Moynihan, as Nixon aide, warned of global warming
Adviser Daniel Patrick Moynihan, notable as a Democrat in the administration, urged the administration to initiate a worldwide system of monitoring carbon dioxide in the atmosphere, decades before the issue of global warming came to the public's attention.
There is widespread agreement that carbon dioxide content will rise 25 percent by 2000, Moynihan wrote in a September 1969 memo.
"This could increase the average temperature near the earth's surface by 7 degrees Fahrenheit," he wrote. "This in turn could raise the level of the sea by 10 feet. Goodbye New York. Goodbye Washington, for that matter."
Moynihan was Nixon's counselor for urban affairs from January 1969 - when Nixon began his presidency - to December 1970. He later served as the U.S. ambassador to the United Nations before New York voters elected him to the Senate.
Moynihan received a response in a January 26, 1970 memo from Hubert Heffner, deputy director of the administration's Office of Science and Technology. Heffner acknowledged that atmospheric temperature rise was an issue that should be looked at.
"The more I get into this, the more I find two classes of doom-sayers, with, of course, the silent majority in between," he wrote. "One group says we will turn into snow-tripping mastodons because of the atmospheric dust and the other says we will have to grow gills to survive the increased ocean level due to the temperature rise."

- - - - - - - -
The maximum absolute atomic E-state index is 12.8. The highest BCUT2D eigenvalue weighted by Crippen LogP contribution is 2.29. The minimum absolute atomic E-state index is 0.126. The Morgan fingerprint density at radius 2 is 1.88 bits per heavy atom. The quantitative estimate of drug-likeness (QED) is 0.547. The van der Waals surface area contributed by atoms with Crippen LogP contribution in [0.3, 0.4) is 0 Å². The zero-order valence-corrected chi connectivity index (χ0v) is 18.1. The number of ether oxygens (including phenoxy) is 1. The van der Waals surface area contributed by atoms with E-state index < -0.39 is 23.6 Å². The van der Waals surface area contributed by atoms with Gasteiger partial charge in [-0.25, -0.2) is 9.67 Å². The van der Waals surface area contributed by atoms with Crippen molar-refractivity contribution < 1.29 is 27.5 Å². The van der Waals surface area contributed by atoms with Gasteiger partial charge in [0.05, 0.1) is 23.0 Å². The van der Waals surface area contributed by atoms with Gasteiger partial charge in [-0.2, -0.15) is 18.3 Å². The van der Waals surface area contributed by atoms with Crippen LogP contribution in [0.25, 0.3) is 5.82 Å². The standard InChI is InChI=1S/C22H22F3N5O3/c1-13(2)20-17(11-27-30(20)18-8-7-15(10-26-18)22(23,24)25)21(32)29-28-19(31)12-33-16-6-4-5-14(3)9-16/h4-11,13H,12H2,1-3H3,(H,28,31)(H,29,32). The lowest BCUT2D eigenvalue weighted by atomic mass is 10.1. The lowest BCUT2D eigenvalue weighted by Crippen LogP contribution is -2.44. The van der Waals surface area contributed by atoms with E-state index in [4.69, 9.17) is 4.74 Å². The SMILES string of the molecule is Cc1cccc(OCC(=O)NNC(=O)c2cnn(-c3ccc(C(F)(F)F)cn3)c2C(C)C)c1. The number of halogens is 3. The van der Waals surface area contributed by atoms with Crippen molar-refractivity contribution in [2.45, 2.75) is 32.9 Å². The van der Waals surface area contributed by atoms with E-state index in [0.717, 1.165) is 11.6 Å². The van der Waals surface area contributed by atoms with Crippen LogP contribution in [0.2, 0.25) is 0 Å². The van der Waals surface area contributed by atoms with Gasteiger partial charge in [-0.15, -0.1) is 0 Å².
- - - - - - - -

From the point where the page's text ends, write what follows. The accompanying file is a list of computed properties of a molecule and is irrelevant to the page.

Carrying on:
Heffner wrote that he would ask the Environmental Science Services Administration to look further into the issue.
"Clearly this is an opportunity to get the President usefully and positively involved with a large student movement," he wrote to John Ehrlichman, Nixon's adviser on domestic affairs.
Moynihan's memo was among 100,000 documents released Friday.
The documents also include about 5,000 pages of now unclassified national security records on the 1973 Arab-Israeli War, correspondence between Nixon and then-British Prime Minister Edward Heath and back-channel Soviet-Israeli relations.
The new material is part of the ongoing effort to move Nixon's archives from Washington to Yorba Linda since the library came under federal control in 2007.
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